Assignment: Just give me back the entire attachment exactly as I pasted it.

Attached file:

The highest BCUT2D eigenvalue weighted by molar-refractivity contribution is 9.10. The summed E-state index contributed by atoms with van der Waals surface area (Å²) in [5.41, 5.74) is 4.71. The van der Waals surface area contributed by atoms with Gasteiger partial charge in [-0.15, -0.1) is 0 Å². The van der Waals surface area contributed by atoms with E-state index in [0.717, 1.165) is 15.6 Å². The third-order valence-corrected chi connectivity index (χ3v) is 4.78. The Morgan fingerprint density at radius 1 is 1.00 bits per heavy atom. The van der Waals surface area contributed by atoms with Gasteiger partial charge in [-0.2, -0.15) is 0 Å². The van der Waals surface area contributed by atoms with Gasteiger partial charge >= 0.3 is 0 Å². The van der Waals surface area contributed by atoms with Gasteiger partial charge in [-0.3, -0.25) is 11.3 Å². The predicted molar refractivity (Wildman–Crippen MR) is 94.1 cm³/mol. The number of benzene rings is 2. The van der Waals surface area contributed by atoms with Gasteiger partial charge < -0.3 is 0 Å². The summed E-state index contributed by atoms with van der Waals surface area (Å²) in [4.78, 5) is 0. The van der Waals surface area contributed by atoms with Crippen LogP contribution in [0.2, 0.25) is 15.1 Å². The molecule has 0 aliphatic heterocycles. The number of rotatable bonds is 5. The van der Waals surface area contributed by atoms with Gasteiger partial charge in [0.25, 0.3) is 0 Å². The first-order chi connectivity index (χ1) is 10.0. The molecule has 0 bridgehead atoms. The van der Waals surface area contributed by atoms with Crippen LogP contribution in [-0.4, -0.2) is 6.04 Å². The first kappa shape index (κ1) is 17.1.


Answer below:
The highest BCUT2D eigenvalue weighted by molar-refractivity contribution is 9.10. The summed E-state index contributed by atoms with van der Waals surface area (Å²) in [5.41, 5.74) is 4.71. The van der Waals surface area contributed by atoms with Gasteiger partial charge in [-0.15, -0.1) is 0 Å². The van der Waals surface area contributed by atoms with E-state index in [0.717, 1.165) is 15.6 Å². The third-order valence-corrected chi connectivity index (χ3v) is 4.78. The Morgan fingerprint density at radius 1 is 1.00 bits per heavy atom. The van der Waals surface area contributed by atoms with Gasteiger partial charge in [-0.2, -0.15) is 0 Å². The van der Waals surface area contributed by atoms with Gasteiger partial charge >= 0.3 is 0 Å². The van der Waals surface area contributed by atoms with Gasteiger partial charge in [-0.3, -0.25) is 11.3 Å². The predicted molar refractivity (Wildman–Crippen MR) is 94.1 cm³/mol. The number of benzene rings is 2. The van der Waals surface area contributed by atoms with Gasteiger partial charge < -0.3 is 0 Å². The summed E-state index contributed by atoms with van der Waals surface area (Å²) in [4.78, 5) is 0. The van der Waals surface area contributed by atoms with Crippen LogP contribution in [0.2, 0.25) is 15.1 Å². The molecule has 0 aliphatic heterocycles. The number of rotatable bonds is 5. The van der Waals surface area contributed by atoms with Gasteiger partial charge in [0.25, 0.3) is 0 Å². The first-order chi connectivity index (χ1) is 10.0. The molecule has 0 bridgehead atoms. The van der Waals surface area contributed by atoms with Crippen LogP contribution in [-0.4, -0.2) is 6.04 Å². The first kappa shape index (κ1) is 17.1.